Wednesday, August 29, 2018

Control flow graphs in N4JS

The N4JS IDE comes with several tools to get insights into the source code such as the AST and the control flow. In this post we present the control flow graph view.



When learning a programming language, we probably start with a small Hello World! program. From there on, we learn not only language keywords and libraries, but also get an implicit understanding in which order statements and expressions are executed. This order is called control flow. For instance, we learn the effects of if and for statements which are also called control statements, since they have a big influence on the execution order. The most difficult statement in this respect is probably the try-finally control statement, which is explained later.


Hello World


function f() {
  console.log("Hello World!");
}

Let's have a look at the Hello World! from a control flow perspective, first. The source code of Hello World! is simple, but it already consists of three important elements:
  • the method call console.log,
  • the nested argument "Hello World!", and
  • the function body of f() which contains the two elements mentioned above.
The function body is also called control flow container.


The image above shows the control flow graph of the Hello World! example. The method call is separated into the receiver and its property log. The next element the control flow goes to is the argument "Hello World!" until it reaches the method call of log as the final element.


Loops


The example above showed the succeeding control flow of some code elements. This control flow gets more interesting in statements that introduce branches such as loop statements do. In the example below, the control flow of a for-loop is shown. To indicate the start and end of the function, and also the body of the loop, the function calls start(), loop() and end() are used.

function f() {
  start();
  for (var i=0; i<2; i++) {
  loop();
  }
  end();
}


The control flow of the loop example shows branches and merges. After the condition i<2, either the body is entered via the edge named LoopEnter, or the loop is exited. In case the body was entered, the control flow first targets the call to loop() and then goes back to the entry of the condition.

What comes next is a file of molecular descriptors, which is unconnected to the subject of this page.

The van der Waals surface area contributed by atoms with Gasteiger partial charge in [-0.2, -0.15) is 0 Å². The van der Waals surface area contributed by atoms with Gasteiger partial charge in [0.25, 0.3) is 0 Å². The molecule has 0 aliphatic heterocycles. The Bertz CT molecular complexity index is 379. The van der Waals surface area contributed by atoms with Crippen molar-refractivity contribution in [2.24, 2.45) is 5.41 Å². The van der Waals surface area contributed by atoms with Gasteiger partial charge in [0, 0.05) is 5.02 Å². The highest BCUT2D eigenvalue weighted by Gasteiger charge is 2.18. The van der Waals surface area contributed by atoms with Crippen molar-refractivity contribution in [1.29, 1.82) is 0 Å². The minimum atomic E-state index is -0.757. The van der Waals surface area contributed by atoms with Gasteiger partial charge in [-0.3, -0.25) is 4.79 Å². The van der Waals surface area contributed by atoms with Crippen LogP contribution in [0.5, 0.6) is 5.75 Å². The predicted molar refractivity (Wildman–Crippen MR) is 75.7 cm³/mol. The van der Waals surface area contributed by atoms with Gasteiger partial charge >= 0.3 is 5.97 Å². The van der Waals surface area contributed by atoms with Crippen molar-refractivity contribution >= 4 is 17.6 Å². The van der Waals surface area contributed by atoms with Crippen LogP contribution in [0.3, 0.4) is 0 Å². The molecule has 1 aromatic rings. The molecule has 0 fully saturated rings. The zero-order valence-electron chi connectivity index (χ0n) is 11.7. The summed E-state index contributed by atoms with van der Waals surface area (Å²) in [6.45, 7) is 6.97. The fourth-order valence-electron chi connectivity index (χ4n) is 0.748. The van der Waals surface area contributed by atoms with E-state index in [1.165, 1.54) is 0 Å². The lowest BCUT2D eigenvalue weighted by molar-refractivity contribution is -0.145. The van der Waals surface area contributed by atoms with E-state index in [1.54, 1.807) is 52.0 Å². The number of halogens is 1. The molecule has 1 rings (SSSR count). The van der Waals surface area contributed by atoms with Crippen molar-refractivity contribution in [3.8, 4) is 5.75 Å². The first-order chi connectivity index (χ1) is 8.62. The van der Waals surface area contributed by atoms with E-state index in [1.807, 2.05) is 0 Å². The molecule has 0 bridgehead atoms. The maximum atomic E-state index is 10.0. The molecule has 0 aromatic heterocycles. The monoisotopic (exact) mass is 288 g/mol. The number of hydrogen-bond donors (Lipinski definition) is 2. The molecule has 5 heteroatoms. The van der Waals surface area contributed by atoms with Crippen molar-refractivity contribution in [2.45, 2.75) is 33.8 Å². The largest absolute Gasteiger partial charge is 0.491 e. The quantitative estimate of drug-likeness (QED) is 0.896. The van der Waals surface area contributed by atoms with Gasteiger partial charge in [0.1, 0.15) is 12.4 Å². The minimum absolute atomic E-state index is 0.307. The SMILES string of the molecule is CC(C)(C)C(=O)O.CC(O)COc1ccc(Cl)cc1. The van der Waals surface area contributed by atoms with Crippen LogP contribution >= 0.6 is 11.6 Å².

Try-Finally


Finally blocks have tricky semantics since they can be entered and exited in two specific ways: normally and abruptly. Abrupt control flow occurs after a return, continue, break or throw statement. These will introduce a jump that targets either the end of the function or the entry of a finally block. In case the control flow jumps to a finally block, this finally block will be executed normally. However, since the block was entered abruptly, it will exit abruptly again. This means, that there will be a second jump from the exit of the finally block to either the end of function or the entry of the next finally block.


The following example shows this behaviour by using some dead code elements, which have a grey background colour in the graph image. These dead code elements are not reachable, since there is no normal control flow path that exits the try block.


function t() {
  "start";
  try {
  2;
  return;
  3;
    } finally {
  "finally";
  }
    "end";
}


Final catch


In case you ever wondered how a thrown exception can be caught without using a catch block, have a look at the final example. It is true that once a finally block was entered abruptly, it can only be exited abruptly. However, the kind of abrupt control flow might be changed. In the example below, it is changed from throwing an exception to breaking the loop. Of course, after the loop was exited due to the break statement, the control flow is normal again and the thrown exception remains without effect. Hence, the last statement "end" is executed which would have been skipped otherwise.



function t() {
  "start";
  do {
    try {
      2;
      throw "exception";
    } finally {
      break;
    }
  } while (4);
  "end";
}













The interested reader would find more details about the N4JS flow graphs and their implementation in the N4JS Design Document, Chapter: Flow Graphs.


by Marcus Mews